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Impact of the COVID-19 pandemic on ongoing health research: An ad hoc survey among investigators in Germany

: Bratan, Tanja; Aichinger, Heike; Brkic, Nicole; Rueter, Jana; Apfelbacher, Christian; Boyer, Lisa; Loss, Julika

Volltext urn:nbn:de:0011-n-6443499 (360 KByte PDF)
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Erstellt am: 17.12.2021

BMJ open 11 (2021), Nr.12, Art. e049086, 7 S.
ISSN: 2044-6055
Zeitschriftenaufsatz, Elektronische Publikation
Fraunhofer ISI ()
COVID-19; information technology; statistics & research methods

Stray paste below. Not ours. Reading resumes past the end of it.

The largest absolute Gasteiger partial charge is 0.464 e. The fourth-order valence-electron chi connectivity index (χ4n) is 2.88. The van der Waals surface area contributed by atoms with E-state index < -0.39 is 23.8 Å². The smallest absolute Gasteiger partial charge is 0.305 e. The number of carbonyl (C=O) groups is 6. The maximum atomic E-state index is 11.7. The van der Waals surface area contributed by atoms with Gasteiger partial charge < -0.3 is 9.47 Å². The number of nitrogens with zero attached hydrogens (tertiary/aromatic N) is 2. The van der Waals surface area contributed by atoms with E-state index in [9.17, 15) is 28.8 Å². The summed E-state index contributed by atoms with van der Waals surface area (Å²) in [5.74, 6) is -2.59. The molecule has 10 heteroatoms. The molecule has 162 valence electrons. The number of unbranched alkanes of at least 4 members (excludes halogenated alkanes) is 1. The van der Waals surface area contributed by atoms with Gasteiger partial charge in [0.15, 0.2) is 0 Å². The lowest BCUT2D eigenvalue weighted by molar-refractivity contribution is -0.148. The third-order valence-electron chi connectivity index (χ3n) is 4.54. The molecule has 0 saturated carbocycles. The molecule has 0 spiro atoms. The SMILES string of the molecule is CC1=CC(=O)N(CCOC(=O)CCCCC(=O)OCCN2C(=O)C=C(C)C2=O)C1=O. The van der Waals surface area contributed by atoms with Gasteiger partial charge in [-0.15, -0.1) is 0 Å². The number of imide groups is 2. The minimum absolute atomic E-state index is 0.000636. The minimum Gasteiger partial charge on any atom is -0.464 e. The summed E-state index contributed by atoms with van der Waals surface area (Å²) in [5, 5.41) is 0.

Lockdowns and social distancing policies impact on clinical and public health research in various forms, especially if unrelated to COVID-19. Research institutions have reduced onsite activities, data are often collected remotely, and during the height of the crisis, clinical researchers were partially forced to abandon their projects in favour of front-line care. We surveyed 85 investigators of health research projects across Germany between 15 and 25 May 2020 and validated findings in a workshop with 32 investigators. The majority of investigators (93%) reported that their projects were affected by the pandemic, with many (80%) stating that data collection was not possible as planned, and they could not carry out interventions as intended (67%). Other impacts were caused by staff being unavailable, for example, through child or elder care commitments or because of COVID-19 quarantine or illness. Investigators also reported that publications were delayed or not feasible at all, and some experienced problems with PhD or Masters theses. The majority of investigators had mitigation strategies in place such as adjustment of data collection methods using digital tools or of project implementation in general, others made changes to their research design or research questions. The COVID-19 pandemic has severely impacted on health research projects. The main challenge is now to mitigate negative effects and to improve long-term resilience in health research. The pandemic has also acted as a driver of innovation and change, for example, by accelerating the use of digital methods.